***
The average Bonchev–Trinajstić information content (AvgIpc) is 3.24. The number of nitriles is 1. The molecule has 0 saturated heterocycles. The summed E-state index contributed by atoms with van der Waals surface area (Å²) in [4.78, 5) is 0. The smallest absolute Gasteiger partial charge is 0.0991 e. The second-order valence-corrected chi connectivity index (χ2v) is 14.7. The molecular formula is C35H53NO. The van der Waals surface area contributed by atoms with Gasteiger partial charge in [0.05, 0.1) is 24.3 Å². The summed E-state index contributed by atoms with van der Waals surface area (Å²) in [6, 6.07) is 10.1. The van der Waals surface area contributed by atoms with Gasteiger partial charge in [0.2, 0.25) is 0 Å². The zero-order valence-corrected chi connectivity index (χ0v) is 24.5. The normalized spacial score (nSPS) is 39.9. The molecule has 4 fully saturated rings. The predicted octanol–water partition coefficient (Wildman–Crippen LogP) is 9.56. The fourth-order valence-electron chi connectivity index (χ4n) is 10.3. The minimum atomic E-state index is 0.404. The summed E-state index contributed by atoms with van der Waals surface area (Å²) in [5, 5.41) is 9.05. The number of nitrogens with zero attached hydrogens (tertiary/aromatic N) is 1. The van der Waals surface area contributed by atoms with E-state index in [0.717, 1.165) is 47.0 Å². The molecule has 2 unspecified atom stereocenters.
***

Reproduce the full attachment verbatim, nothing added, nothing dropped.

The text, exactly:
The average Bonchev–Trinajstić information content (AvgIpc) is 3.24. The number of nitriles is 1. The molecule has 0 saturated heterocycles. The summed E-state index contributed by atoms with van der Waals surface area (Å²) in [4.78, 5) is 0. The smallest absolute Gasteiger partial charge is 0.0991 e. The second-order valence-corrected chi connectivity index (χ2v) is 14.7. The molecular formula is C35H53NO. The van der Waals surface area contributed by atoms with Gasteiger partial charge in [0.05, 0.1) is 24.3 Å². The summed E-state index contributed by atoms with van der Waals surface area (Å²) in [6, 6.07) is 10.1. The van der Waals surface area contributed by atoms with Gasteiger partial charge in [0.2, 0.25) is 0 Å². The zero-order valence-corrected chi connectivity index (χ0v) is 24.5. The normalized spacial score (nSPS) is 39.9. The molecule has 4 fully saturated rings. The predicted octanol–water partition coefficient (Wildman–Crippen LogP) is 9.56. The fourth-order valence-electron chi connectivity index (χ4n) is 10.3. The minimum atomic E-state index is 0.404. The summed E-state index contributed by atoms with van der Waals surface area (Å²) in [5, 5.41) is 9.05. The number of nitrogens with zero attached hydrogens (tertiary/aromatic N) is 1. The van der Waals surface area contributed by atoms with E-state index in [0.717, 1.165) is 47.0 Å². The molecule has 2 unspecified atom stereocenters.